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one more from GMAT Hacks [#permalink] New post 16 Apr 2014, 06:21
Is the positive integer p the sum of the positive prime numbers m and n?
(1) m-n=8
(2) p = 50

Couldn't understand the explanation provided - can someone help please?
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Re: one more from GMAT Hacks [#permalink] New post 16 Apr 2014, 06:32
Expert's post
brobeedle wrote:
Is the positive integer p the sum of the positive prime numbers m and n?
(1) m-n=8
(2) p = 50

Couldn't understand the explanation provided - can someone help please?


Merging similar topics. Please refer to the discussion above.

Hope it helps.

P.S. Please name the topics properly (rule #3 here: rules-for-posting-please-read-this-before-posting-133935.html) and search before posting. Thank you.
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NEW TO MATH FORUM? PLEASE READ THIS: ALL YOU NEED FOR QUANT!!!

PLEASE READ AND FOLLOW: 11 Rules for Posting!!!

RESOURCES: [GMAT MATH BOOK]; 1. Triangles; 2. Polygons; 3. Coordinate Geometry; 4. Factorials; 5. Circles; 6. Number Theory; 7. Remainders; 8. Overlapping Sets; 9. PDF of Math Book; 10. Remainders; 11. GMAT Prep Software Analysis NEW!!!; 12. SEVEN SAMURAI OF 2012 (BEST DISCUSSIONS) NEW!!!; 12. Tricky questions from previous years. NEW!!!;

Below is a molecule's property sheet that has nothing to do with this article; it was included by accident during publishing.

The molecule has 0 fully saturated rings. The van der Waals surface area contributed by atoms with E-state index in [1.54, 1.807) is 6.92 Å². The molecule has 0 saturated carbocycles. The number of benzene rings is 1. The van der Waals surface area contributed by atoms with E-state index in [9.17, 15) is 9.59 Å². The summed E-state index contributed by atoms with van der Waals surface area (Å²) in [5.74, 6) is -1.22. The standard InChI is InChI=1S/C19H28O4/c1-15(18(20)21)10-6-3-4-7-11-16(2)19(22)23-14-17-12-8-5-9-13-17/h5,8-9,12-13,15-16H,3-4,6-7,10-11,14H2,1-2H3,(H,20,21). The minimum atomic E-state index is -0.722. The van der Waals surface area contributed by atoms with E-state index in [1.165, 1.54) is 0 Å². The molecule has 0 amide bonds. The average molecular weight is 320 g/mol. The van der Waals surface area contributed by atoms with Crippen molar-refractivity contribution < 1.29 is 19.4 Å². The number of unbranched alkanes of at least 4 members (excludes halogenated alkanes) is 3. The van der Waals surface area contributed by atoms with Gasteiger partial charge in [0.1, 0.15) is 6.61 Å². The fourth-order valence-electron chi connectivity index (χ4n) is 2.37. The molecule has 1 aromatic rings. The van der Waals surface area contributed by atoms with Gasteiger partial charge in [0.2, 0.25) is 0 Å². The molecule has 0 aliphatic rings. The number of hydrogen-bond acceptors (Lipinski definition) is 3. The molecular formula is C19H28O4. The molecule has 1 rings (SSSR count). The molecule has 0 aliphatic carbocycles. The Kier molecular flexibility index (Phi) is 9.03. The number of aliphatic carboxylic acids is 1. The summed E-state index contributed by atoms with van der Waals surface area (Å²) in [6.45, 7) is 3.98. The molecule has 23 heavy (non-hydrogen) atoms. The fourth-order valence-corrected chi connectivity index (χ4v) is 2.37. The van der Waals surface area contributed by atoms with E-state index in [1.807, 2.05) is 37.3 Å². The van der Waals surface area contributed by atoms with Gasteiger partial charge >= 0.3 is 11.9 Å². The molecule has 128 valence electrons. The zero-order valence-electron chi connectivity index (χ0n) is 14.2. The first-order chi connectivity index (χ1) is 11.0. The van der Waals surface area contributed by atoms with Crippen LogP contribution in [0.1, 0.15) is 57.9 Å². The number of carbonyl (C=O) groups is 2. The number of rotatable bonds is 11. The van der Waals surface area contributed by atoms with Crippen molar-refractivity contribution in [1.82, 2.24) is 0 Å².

COLLECTION OF QUESTIONS:
PS: 1. Tough and Tricky questions; 2. Hard questions; 3. Hard questions part 2; 4. Standard deviation; 5. Tough Problem Solving Questions With Solutions; 6. Probability and Combinations Questions With Solutions; 7 Tough and tricky exponents and roots questions; 8 12 Easy Pieces (or not?); 9 Bakers' Dozen; 10 Algebra set. ,11 Mixed Questions, 12 Fresh Meat

DS: 1. DS tough questions; 2. DS tough questions part 2; 3. DS tough questions part 3; 4. DS Standard deviation; 5. Inequalities; 6. 700+ GMAT Data Sufficiency Questions With Explanations; 7 Tough and tricky exponents and roots questions; 8 The Discreet Charm of the DS ; 9 Devil's Dozen!!!; 10 Number Properties set., 11 New DS set.


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Re: one more from GMAT Hacks   [#permalink] 16 Apr 2014, 06:32